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January 27, 2012

Marine questions value of STOVL jets, Harrier and F-35B

F-35B at sea No. 1 10-03-11Occasionally someone in the active duty military has the courage to go off the script and say what they really think about their service's dogma and pet projects.

Here's a piece by a Marine aviator questioning the value and purpose of the Marine Corps love and commitment to the STOVL fighter-attack airplane, the Harrier and now the costly and complex F-35B.

Other analysts and experts have said it before, probably some Marines too, but in his blog "Boats Against the Current," Peter J. Munson, an active duty officer and KC-130 commander, lays out much of the case against the F-35B. Marine generals love to argue it gives them the capability to go fight close to the front lines, without air bases, but never bother to add how many truckloads of fuel and supplies and men and defense weaponry will have to be hauled over land to that forward base, and at what cost and vulnerability to enemy attack.

Munson writes:

The Harrier has surely been a large part of Marine aviation since 9/11, but its STOVL characteristics were rarely, if ever, critical to the conduct of operations.  If anything, the capability was a liability when it came to the requirement for long on-station times, multiple ordnance options, and tedious scanning of compounds and cities with targeting pods in support of troops on the ground.

While Harriers have conducted some forward rearming and refueling at shorter strips, these were more driven by the Harrier's limitations and the desire to validate its expeditionary capability than a value added to the fight.  That is, while a Harrier was rearming and refueling, a Hornet would be overhead, sensor still on target, refueling from a KC-130, more weapons still on the wing.  

So, when the program hits a rough spot again, which I think it will, and when the budget adjusters come knocking, the Marine Corps needs to be honest about how much STOVL capability it really needs to maintain its close air support capability aboard amphibious shipping, how soon unmanned aerial systems can fill that gap, and what the best option is for the rest of our close air support needs.

One can't help but suspect that when former Defense Secretary Bob Gates put the F-35B on probation last January that he had some of these same arguments in mind but didn't want to fight a war with the Marines in his final months in office. Secretary Panetta last week swooped in and freed the "B," winning friends in USMC HQ and Lockheed Martin, among othe places.

The extraordinary complexity and demands of the F-35B have undoubtedly hampered the whole F-35 problem, creating technical problems and sucking up limited (in Pentagon terms) development dollars and engineering resources. The need to redesign the whole aircraft (all three models) to take out weight was largely an effort to salvage any combat payload for the B-model. Now, with the airframes of early planes showing cracks and wear and tear early in their lives one has to wonder how much of those and future problems will be due to weight reduction for the F-35B.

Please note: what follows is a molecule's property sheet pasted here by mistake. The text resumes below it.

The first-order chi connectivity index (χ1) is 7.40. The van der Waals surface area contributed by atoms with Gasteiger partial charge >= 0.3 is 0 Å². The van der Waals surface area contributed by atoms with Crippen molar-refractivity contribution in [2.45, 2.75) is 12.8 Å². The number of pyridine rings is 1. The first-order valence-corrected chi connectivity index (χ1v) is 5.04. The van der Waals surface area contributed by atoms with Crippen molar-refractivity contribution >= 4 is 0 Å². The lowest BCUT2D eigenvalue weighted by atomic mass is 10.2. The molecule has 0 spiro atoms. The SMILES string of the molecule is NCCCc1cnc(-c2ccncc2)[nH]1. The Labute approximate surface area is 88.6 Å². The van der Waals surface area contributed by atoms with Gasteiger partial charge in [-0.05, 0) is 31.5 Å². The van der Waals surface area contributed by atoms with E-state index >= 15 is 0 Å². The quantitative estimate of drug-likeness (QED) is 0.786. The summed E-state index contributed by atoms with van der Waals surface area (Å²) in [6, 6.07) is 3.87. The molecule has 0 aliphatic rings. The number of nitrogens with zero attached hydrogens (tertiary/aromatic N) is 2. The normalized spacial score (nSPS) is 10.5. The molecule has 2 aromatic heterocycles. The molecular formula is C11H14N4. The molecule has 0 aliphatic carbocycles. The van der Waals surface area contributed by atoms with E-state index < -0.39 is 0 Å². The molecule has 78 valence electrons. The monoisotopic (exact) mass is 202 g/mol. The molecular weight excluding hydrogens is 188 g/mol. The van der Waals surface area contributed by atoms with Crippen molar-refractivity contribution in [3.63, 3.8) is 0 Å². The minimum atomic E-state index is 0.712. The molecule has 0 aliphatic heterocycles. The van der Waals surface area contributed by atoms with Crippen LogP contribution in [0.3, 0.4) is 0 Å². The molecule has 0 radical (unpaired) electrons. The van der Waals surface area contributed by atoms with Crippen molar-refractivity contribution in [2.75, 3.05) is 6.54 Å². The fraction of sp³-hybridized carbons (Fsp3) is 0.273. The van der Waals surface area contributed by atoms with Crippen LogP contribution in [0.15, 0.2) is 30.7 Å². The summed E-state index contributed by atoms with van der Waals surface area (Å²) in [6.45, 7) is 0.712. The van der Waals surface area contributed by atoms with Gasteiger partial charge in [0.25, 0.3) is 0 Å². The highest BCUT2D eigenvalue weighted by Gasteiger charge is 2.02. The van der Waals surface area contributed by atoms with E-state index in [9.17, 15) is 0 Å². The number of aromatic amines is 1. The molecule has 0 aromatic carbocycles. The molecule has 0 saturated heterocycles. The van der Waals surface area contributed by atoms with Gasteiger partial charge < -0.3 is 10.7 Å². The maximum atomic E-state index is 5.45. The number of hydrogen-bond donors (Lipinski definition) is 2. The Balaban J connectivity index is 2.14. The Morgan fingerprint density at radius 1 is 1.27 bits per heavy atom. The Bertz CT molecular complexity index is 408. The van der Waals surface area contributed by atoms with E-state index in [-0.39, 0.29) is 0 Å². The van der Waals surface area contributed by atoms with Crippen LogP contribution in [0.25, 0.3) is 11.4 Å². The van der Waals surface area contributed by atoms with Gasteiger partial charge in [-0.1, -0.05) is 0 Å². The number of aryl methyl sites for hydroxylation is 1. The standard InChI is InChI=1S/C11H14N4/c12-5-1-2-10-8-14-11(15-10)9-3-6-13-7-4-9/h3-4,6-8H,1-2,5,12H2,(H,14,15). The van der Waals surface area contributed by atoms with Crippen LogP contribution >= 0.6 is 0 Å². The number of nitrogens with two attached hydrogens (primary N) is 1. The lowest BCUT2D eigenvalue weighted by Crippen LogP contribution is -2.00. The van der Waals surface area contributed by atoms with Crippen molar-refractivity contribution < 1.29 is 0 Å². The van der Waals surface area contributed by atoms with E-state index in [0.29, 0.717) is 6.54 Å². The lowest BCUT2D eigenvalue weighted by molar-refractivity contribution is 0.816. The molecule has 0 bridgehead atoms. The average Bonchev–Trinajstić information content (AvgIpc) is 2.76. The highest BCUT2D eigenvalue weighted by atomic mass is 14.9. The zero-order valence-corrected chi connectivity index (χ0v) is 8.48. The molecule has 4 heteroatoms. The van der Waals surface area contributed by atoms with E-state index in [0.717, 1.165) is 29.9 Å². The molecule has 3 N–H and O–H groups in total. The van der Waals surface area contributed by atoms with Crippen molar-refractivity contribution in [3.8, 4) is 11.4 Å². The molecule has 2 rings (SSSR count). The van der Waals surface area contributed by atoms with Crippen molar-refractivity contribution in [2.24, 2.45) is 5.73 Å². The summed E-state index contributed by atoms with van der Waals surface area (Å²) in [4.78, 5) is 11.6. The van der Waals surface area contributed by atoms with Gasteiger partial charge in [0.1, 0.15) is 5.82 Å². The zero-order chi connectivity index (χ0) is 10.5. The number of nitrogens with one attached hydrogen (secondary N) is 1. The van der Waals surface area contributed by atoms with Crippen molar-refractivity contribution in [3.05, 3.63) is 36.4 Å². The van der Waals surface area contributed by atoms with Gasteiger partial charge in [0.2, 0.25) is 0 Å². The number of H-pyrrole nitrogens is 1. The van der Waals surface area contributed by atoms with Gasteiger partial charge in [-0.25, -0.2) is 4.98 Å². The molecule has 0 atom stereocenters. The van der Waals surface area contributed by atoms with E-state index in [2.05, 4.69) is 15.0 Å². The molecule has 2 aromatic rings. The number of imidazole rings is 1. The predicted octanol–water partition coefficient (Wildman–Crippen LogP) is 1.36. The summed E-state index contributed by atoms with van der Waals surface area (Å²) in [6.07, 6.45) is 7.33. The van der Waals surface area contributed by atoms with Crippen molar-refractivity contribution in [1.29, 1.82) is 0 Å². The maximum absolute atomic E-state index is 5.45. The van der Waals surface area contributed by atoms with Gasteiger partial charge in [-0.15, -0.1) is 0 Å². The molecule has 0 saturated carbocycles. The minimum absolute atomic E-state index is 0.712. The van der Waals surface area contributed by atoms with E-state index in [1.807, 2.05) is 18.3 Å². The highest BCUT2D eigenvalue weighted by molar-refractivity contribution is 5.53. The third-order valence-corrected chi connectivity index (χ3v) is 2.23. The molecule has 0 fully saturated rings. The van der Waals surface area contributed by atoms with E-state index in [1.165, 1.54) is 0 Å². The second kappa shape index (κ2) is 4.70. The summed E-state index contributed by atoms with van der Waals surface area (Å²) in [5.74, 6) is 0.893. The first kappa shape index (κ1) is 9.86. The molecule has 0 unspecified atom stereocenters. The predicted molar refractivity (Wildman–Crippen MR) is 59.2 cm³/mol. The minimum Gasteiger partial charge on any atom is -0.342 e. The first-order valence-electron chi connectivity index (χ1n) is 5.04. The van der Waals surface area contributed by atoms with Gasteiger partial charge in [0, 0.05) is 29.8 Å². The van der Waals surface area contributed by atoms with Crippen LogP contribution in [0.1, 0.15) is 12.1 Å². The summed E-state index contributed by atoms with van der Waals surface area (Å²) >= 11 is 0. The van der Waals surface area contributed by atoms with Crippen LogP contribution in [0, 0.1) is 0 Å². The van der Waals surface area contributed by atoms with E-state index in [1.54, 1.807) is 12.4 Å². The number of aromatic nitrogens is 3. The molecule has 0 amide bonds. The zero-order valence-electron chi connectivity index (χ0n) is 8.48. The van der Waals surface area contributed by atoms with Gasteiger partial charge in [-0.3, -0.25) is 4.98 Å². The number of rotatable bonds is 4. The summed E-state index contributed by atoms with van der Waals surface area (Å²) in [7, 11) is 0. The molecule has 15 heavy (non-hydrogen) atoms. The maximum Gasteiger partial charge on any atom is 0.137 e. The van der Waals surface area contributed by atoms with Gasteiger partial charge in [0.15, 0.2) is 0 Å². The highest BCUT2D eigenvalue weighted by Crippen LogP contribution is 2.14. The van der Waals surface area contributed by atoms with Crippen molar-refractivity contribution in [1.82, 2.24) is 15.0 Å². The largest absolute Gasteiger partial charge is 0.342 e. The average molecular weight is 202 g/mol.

- Bob Cox

 

 

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Comments

ACitizen

I've been saying that for years.

If the Marines really need a STOVL bomber, why don't they just load some bombs on an Osprey?

Gary Lockhart

Before anyone starts putting a lot of credence in Munson's opinions, it would be prudent to take a good long look at his OQR and see what kind of direct experience; not simply tanking, he has in the VMA community.

Peter J. Munson

Lockhart,
What is with you and my OQR? What is your background? And are you saying only VMA types are fit to tell us whether or not STOVL should stay around? No one else can have an opinion? That's a sound methodology. This is the sort of thinking that has us in the position we are in today.

Gary Lockhart

Your OQR will tell us where you're coming from, Munson. My background is in the VMAQ community, which more than likely originated long before you even entertained the idea of becoming a Marine aviator. Anyone can have an opinion but there are many opinions that aren't worth the breath that is wasted in expressing them. I've read your blog post and frankly, I'm unimpressed. Most, if not all, of the people who are patting you on the back in cyberspace lack the relevant experience to be lauding your thoughts but they're entitled to be wrong as well.

History, with both the Marine Corps and the UK, has shown that VTOL/STOVL platforms provide greater flexibility when it comes to basing strategies. Was a SATS established at FOB Dwyer to enable Hornet operations or was that unnecessary due to the Harriers that deployed? Can Hornets embark upon and successfully operate from LHAs/LHDs? Have you served in the ACE of a deployed MEU? By reading your OQR, those are questions that we'd have answers to. All I know from what you've posted about yourself is that you're a KC-130 jock. Nothing wrong with flying trash haulers; which would be supporting those VMFA squadrons you champion as well, but your thoughts might be given more credibility if your experience was not limited to serving in the VMGR community. Thus far that's the only experience that I've been able to read about. So now you have the opportunity to expound on that. Have you served in any VMA, VMFA, VMAQ, VMM, HMLA, HMM or HMH squadrons? Any experience in Group or Wing billets? A more detailed CV would do wonders in reducing the amount of salt required to read your musings.

marine battery charger

I suggest before they try out anything with these new boats, they should really check it if it needs severe maintenance. Not for the quality but also for their safety as well.

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